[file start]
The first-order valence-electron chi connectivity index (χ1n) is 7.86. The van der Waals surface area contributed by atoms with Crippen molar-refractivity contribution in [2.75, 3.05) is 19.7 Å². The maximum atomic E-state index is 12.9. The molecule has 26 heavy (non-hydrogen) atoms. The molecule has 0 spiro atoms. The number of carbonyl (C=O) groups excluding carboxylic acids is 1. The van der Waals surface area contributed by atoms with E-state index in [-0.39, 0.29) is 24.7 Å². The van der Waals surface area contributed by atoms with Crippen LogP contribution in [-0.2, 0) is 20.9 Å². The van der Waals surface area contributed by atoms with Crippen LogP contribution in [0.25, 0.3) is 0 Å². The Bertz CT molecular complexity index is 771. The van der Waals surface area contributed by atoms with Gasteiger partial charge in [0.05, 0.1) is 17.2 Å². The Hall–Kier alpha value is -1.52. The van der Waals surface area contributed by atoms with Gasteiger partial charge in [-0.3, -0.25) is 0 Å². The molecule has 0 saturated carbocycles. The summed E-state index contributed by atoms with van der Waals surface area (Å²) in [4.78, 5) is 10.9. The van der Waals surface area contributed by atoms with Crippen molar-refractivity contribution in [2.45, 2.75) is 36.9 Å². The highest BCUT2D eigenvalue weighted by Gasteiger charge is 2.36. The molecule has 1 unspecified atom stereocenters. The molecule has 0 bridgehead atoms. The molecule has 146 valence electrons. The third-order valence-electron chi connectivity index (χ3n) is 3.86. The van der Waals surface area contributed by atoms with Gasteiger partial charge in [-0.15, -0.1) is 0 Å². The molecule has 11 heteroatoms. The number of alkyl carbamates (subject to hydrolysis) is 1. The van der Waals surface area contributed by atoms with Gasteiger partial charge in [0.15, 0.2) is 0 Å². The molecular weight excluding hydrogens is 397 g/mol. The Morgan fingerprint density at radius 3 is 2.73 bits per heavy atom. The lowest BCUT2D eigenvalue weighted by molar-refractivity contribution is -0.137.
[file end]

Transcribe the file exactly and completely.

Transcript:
The first-order valence-electron chi connectivity index (χ1n) is 7.86. The van der Waals surface area contributed by atoms with Crippen molar-refractivity contribution in [2.75, 3.05) is 19.7 Å². The maximum atomic E-state index is 12.9. The molecule has 26 heavy (non-hydrogen) atoms. The molecule has 0 spiro atoms. The number of carbonyl (C=O) groups excluding carboxylic acids is 1. The van der Waals surface area contributed by atoms with E-state index in [-0.39, 0.29) is 24.7 Å². The van der Waals surface area contributed by atoms with Crippen LogP contribution in [-0.2, 0) is 20.9 Å². The van der Waals surface area contributed by atoms with Crippen LogP contribution in [0.25, 0.3) is 0 Å². The Bertz CT molecular complexity index is 771. The van der Waals surface area contributed by atoms with Gasteiger partial charge in [0.05, 0.1) is 17.2 Å². The Hall–Kier alpha value is -1.52. The van der Waals surface area contributed by atoms with Gasteiger partial charge in [-0.3, -0.25) is 0 Å². The molecule has 0 saturated carbocycles. The summed E-state index contributed by atoms with van der Waals surface area (Å²) in [4.78, 5) is 10.9. The van der Waals surface area contributed by atoms with Crippen molar-refractivity contribution in [2.45, 2.75) is 36.9 Å². The highest BCUT2D eigenvalue weighted by Gasteiger charge is 2.36. The molecule has 1 unspecified atom stereocenters. The molecule has 0 bridgehead atoms. The molecule has 146 valence electrons. The third-order valence-electron chi connectivity index (χ3n) is 3.86. The van der Waals surface area contributed by atoms with Gasteiger partial charge in [-0.15, -0.1) is 0 Å². The molecule has 11 heteroatoms. The number of alkyl carbamates (subject to hydrolysis) is 1. The van der Waals surface area contributed by atoms with Gasteiger partial charge in [0.15, 0.2) is 0 Å². The molecular weight excluding hydrogens is 397 g/mol. The Morgan fingerprint density at radius 3 is 2.73 bits per heavy atom. The lowest BCUT2D eigenvalue weighted by molar-refractivity contribution is -0.137.